clang rejects nested struct-member-access-typeof

== Compiler info (clang -v) ==

[openSUSE 12.1 RC]
SUSE Linux clang version 3.0 (trunk 140782) (based on LLVM 3.0)
Target: x86_64-unknown-linux-gnu
Thread model: posix

== Source ==

int main(void)
{
  void *p = 0;
  typeof((struct { typeof((struct { void *m; }){p}.m) n; }){0}.n) q = 0;
  return 0;
}

== Description ==

I was giving clang a spin on libHX [http://libhx.sf.net/] when it errored out
on libHX's "type-checking casts" macros. The above source snippet is the
distilled minimal test case.

../../src/format.c:34:29: error: initializer element is not a compile-time
      constant
        return const_cast1(void *, static_cast(const void *, t));
               ~~~~~~~~~~~~~~~~~~~~^~~~~~~~~~~~~~~~~~~~~~~~~~~~~
[...]

== Observed output ==

$ clang test.c
t.c:4:47: error: initializer element is not a compile-time constant
        typeof((struct { typeof((struct { void *m; }){p}.m) n; }){0}.n) q = 0;
                                                     ^~~
t.c:4:63: error: member reference base type 'void' is not a structure or union
        typeof((struct { typeof((struct { void *m; }){p}.m) n; }){0}.n) q = 0;
                                                                 ~~~ ^
2 errors generated.

== Expected output ==

That no errors be output. GCC 4.5/4.6/4.x compiles the very same file
fine, because it sees that we are really only doing type inspection.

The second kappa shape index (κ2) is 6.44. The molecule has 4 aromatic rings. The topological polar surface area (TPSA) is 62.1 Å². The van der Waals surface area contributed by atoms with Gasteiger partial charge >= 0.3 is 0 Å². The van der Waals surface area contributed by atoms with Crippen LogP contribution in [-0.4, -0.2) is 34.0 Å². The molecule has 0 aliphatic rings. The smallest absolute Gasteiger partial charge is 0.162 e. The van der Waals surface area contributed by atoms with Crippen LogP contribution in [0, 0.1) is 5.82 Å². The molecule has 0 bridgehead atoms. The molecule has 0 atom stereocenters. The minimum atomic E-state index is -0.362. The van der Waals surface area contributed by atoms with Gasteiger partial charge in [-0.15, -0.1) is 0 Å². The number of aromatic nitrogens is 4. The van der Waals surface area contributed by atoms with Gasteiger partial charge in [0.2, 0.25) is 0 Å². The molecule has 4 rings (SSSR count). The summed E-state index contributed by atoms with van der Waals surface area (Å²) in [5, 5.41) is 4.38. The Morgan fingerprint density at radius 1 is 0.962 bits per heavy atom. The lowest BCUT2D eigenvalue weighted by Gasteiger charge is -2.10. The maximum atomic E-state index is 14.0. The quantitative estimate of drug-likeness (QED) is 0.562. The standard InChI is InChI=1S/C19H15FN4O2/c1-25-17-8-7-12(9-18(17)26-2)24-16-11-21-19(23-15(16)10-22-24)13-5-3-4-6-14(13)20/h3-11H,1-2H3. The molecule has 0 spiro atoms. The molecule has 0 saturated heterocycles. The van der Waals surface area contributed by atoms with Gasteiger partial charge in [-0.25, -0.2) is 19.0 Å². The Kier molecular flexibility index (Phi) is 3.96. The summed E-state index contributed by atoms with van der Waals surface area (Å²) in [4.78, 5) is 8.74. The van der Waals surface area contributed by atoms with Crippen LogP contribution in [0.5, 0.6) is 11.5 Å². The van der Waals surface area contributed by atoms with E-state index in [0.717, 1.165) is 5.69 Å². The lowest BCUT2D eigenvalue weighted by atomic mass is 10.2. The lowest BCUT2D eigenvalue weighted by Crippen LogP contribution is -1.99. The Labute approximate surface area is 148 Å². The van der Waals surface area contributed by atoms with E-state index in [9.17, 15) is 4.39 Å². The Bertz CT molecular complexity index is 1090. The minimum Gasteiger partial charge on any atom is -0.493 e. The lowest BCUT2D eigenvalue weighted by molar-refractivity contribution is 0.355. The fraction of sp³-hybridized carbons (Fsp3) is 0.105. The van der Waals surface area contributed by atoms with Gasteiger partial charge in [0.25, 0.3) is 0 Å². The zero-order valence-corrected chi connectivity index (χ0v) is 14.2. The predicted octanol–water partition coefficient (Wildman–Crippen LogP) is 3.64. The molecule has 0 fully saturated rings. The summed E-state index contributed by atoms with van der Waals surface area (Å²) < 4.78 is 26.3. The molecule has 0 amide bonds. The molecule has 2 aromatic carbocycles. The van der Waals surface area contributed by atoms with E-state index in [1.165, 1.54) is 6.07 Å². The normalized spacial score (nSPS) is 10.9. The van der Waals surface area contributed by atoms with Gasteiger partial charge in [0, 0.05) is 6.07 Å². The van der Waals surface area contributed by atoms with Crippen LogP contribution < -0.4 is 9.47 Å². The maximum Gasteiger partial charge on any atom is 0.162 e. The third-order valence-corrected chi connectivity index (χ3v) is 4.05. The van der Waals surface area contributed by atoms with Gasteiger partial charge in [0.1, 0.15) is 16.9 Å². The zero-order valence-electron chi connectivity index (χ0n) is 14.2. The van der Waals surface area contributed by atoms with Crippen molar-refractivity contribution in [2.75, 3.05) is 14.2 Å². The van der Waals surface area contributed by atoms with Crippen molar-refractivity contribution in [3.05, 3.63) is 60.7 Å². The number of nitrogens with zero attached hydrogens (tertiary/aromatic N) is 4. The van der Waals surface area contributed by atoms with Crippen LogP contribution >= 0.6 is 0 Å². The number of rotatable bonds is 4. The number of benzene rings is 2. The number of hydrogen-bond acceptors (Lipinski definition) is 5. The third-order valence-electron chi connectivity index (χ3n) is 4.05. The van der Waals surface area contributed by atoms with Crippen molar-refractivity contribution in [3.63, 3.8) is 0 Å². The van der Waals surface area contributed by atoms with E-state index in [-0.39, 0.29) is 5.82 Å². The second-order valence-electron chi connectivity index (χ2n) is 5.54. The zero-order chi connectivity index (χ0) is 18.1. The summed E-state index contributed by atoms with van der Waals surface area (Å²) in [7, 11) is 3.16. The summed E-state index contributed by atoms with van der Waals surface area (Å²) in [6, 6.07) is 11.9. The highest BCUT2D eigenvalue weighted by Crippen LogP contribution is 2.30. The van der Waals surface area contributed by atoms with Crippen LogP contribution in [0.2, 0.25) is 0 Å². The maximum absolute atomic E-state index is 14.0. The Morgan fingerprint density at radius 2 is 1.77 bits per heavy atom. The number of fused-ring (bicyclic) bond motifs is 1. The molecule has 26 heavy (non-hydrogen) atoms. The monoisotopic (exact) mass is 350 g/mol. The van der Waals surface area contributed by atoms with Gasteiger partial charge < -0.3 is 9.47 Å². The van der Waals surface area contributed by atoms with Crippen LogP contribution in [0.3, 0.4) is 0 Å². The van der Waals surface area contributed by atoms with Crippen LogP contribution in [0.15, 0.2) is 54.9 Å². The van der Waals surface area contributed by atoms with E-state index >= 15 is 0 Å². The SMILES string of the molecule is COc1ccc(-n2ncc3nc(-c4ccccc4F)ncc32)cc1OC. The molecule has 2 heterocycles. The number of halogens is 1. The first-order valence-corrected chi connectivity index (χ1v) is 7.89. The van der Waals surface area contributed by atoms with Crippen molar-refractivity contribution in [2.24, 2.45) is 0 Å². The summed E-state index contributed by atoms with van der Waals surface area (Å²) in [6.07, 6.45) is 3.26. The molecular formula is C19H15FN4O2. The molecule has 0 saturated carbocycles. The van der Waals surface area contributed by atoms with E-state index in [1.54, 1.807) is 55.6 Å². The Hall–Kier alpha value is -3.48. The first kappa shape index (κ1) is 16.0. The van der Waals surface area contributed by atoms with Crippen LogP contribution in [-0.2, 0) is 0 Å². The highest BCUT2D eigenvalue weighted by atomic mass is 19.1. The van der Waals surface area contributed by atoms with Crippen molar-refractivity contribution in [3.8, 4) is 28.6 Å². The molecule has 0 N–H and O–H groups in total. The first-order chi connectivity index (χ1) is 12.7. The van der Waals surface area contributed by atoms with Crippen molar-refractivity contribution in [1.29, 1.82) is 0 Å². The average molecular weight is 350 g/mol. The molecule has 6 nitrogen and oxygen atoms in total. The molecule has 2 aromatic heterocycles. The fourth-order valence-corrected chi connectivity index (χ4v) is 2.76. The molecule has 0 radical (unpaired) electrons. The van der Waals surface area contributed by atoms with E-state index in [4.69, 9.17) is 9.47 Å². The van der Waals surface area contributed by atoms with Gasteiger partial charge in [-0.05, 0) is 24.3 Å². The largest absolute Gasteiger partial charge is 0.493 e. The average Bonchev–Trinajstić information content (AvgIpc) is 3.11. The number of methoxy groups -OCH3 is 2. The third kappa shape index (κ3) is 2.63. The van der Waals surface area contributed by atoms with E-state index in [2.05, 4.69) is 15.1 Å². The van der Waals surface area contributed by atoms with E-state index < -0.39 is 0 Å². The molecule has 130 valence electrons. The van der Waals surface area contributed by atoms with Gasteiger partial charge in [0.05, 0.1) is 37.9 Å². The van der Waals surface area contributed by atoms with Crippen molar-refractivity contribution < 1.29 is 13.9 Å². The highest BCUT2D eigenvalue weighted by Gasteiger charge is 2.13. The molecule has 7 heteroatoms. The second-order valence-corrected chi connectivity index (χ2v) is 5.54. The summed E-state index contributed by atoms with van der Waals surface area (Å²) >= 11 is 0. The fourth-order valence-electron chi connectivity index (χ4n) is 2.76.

This code is relying on GCC extensions to treat a compound literal as a constant expression, which C99 forbids. Feel free to file a bug; this might be the kind of thing that we can support for GNU compatibility, if it falls out of the constexpr and other C++11 work in this area.

  - Doug

Hi,

== Compiler info (clang -v) ==

[openSUSE 12.1 RC]
SUSE Linux clang version 3.0 (trunk 140782) (based on LLVM 3.0)
Target: x86_64-unknown-linux-gnu
Thread model: posix

== Source ==

int main(void)
{
void *p = 0;
typeof((struct { typeof((struct { void *m; }){p}.m) n; }){0}.n) q = 0;
return 0;
}

== Description ==

I was giving clang a spin on libHX [http://libhx.sf.net/] when it errored out
on libHX's "type-checking casts" macros. The above source snippet is the
distilled minimal test case.

../../src/format.c:34:29: error: initializer element is not a compile-time
constant
return const_cast1(void *, static_cast(const void *, t));
~~~~~~~~~~~~~~~~~~~~^~~~~~~~~~~~~~~~~~~~~~~~~~~~~
[...]

== Observed output ==

$ clang test.c
t.c:4:47: error: initializer element is not a compile-time constant
typeof((struct { typeof((struct { void *m; }){p}.m) n; }){0}.n) q = 0;
^~~
t.c:4:63: error: member reference base type 'void' is not a structure or union
typeof((struct { typeof((struct { void *m; }){p}.m) n; }){0}.n) q = 0;
~~~ ^
2 errors generated.

== Expected output ==

That no errors be output. GCC 4.5/4.6/4.x compiles the very same file
fine, because it sees that we are really only doing type inspection.

Comeau C++ didn't accept it either:

Comeau C/C++ 4.3.10.1 (Oct 6 2008 11:28:09) for ONLINE_EVALUATION_BETA2
Copyright 1988-2008 Comeau Computing. All rights reserved.
MODE:strict errors C++ C++0x_extensions

"ComeauTest.c", line 4: error: expected a type specifier
         typeof((struct { typeof((struct { void *m; }){p}.m) n; }){0}.n) q = 0;
                                 ^

"ComeauTest.c", line 4: error: expected a ")"